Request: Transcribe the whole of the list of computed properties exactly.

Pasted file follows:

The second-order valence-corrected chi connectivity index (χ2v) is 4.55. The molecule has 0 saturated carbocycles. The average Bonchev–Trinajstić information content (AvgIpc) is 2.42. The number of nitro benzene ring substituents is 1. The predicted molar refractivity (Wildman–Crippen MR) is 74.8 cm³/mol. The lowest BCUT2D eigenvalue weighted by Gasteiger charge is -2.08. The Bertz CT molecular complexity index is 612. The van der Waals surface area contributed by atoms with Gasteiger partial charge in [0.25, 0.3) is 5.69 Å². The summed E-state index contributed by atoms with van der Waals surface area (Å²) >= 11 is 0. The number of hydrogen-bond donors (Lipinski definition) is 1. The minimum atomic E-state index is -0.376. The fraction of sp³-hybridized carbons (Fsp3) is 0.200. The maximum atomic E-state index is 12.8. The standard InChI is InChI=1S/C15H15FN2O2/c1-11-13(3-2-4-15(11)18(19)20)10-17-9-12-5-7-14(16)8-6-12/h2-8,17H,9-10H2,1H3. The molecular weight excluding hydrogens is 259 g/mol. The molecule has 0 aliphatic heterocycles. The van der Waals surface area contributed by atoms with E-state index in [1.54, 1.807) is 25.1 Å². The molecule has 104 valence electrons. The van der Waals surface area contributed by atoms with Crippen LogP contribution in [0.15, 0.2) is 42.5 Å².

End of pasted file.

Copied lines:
The second-order valence-corrected chi connectivity index (χ2v) is 4.55. The molecule has 0 saturated carbocycles. The average Bonchev–Trinajstić information content (AvgIpc) is 2.42. The number of nitro benzene ring substituents is 1. The predicted molar refractivity (Wildman–Crippen MR) is 74.8 cm³/mol. The lowest BCUT2D eigenvalue weighted by Gasteiger charge is -2.08. The Bertz CT molecular complexity index is 612. The van der Waals surface area contributed by atoms with Gasteiger partial charge in [0.25, 0.3) is 5.69 Å². The summed E-state index contributed by atoms with van der Waals surface area (Å²) >= 11 is 0. The number of hydrogen-bond donors (Lipinski definition) is 1. The minimum atomic E-state index is -0.376. The fraction of sp³-hybridized carbons (Fsp3) is 0.200. The maximum atomic E-state index is 12.8. The standard InChI is InChI=1S/C15H15FN2O2/c1-11-13(3-2-4-15(11)18(19)20)10-17-9-12-5-7-14(16)8-6-12/h2-8,17H,9-10H2,1H3. The molecular weight excluding hydrogens is 259 g/mol. The molecule has 0 aliphatic heterocycles. The van der Waals surface area contributed by atoms with E-state index in [1.54, 1.807) is 25.1 Å². The molecule has 104 valence electrons. The van der Waals surface area contributed by atoms with Crippen LogP contribution in [0.15, 0.2) is 42.5 Å².